“We often hear that there will be a recession,” Truss said. “I don’t believe it’s inevitable.
An opponent of former finance minister Rishi Sunak, Truss differs from him on how to act, especially in a tense economic and social environment, with inflation above 10% and strikes in various sectors.
The foreign minister is promising immediate tax cuts instead of providing direct financial aid to sections of the population hardest hit by inflation, which has drawn criticism from Sunak and his allies.
In this controversy, Sunak received the support of Michael Cove, a prominent figure in the British Conservatives who held several ministerial portfolios.
This Saturday, Gove accused Truss of being “out of touch with reality” with his plans to combat the effects of inflation.
“I am deeply concerned that the tone of the leadership debate has become, for many, disconnected from reality,” Gove wrote in an article published this Saturday in The Times.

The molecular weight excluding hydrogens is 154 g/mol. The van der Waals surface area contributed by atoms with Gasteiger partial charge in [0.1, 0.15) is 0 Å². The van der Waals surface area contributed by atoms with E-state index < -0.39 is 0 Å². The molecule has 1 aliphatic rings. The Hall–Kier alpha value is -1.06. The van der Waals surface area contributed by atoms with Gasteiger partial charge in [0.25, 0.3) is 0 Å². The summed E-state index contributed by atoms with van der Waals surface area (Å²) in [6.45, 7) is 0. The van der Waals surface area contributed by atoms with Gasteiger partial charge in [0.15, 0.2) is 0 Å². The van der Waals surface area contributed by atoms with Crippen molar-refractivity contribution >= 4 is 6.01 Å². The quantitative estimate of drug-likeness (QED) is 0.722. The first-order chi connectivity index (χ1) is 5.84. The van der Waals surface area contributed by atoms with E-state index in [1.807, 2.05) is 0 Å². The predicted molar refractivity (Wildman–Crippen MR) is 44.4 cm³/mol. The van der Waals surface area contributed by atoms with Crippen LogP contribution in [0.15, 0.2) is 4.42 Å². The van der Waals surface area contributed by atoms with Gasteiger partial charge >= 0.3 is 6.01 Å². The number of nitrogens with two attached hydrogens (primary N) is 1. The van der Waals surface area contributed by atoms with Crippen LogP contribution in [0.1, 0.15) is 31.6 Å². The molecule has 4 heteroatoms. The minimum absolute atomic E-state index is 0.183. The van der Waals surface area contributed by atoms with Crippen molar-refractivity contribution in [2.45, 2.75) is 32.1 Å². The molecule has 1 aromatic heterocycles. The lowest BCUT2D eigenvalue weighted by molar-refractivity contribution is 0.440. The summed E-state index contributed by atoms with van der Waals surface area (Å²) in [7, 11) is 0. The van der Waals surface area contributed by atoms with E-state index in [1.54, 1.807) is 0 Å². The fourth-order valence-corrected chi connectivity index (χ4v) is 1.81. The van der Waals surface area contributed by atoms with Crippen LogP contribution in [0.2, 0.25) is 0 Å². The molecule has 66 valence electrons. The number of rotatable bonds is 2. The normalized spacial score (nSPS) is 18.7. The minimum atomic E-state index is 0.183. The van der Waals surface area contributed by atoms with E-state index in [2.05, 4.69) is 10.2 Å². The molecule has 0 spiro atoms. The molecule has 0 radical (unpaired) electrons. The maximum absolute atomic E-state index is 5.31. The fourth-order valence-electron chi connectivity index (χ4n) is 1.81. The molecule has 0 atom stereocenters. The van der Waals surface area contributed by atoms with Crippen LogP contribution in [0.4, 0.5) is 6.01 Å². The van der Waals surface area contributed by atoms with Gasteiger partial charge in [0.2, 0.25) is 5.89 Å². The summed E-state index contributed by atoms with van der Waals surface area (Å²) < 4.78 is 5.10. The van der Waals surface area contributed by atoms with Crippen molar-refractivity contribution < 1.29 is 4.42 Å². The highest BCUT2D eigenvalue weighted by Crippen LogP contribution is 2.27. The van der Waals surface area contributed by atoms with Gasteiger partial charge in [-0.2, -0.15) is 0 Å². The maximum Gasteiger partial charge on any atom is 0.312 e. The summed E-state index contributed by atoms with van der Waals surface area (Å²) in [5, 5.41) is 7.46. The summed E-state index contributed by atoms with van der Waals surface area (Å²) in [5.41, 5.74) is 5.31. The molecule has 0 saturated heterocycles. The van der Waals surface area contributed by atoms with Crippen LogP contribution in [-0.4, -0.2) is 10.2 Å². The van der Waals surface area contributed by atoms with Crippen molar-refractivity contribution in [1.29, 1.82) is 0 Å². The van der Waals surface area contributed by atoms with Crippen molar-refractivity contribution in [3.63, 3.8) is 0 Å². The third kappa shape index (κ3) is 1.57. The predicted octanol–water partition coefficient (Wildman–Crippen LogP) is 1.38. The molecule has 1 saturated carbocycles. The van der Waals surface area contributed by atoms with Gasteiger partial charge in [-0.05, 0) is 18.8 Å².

“The response to the cost of living crisis cannot be limited to rejecting more bailouts and cutting taxes,” added Gove, who has served in government for eleven years under three prime ministers.
According to him, the tax cuts proposed by Truss will favor “the rich” and big corporations, to the detriment of small and risky entrepreneurs.
Conservative activists in England, some 200,000 strong, have until September 2 to choose their new leader in a postal vote.
With the party holding a parliamentary majority, the winner will assume leadership of the administration, succeeding Johnson, who resigned in early July amid multiple scandals and internal turmoil.
The voting results will be announced on September 5.
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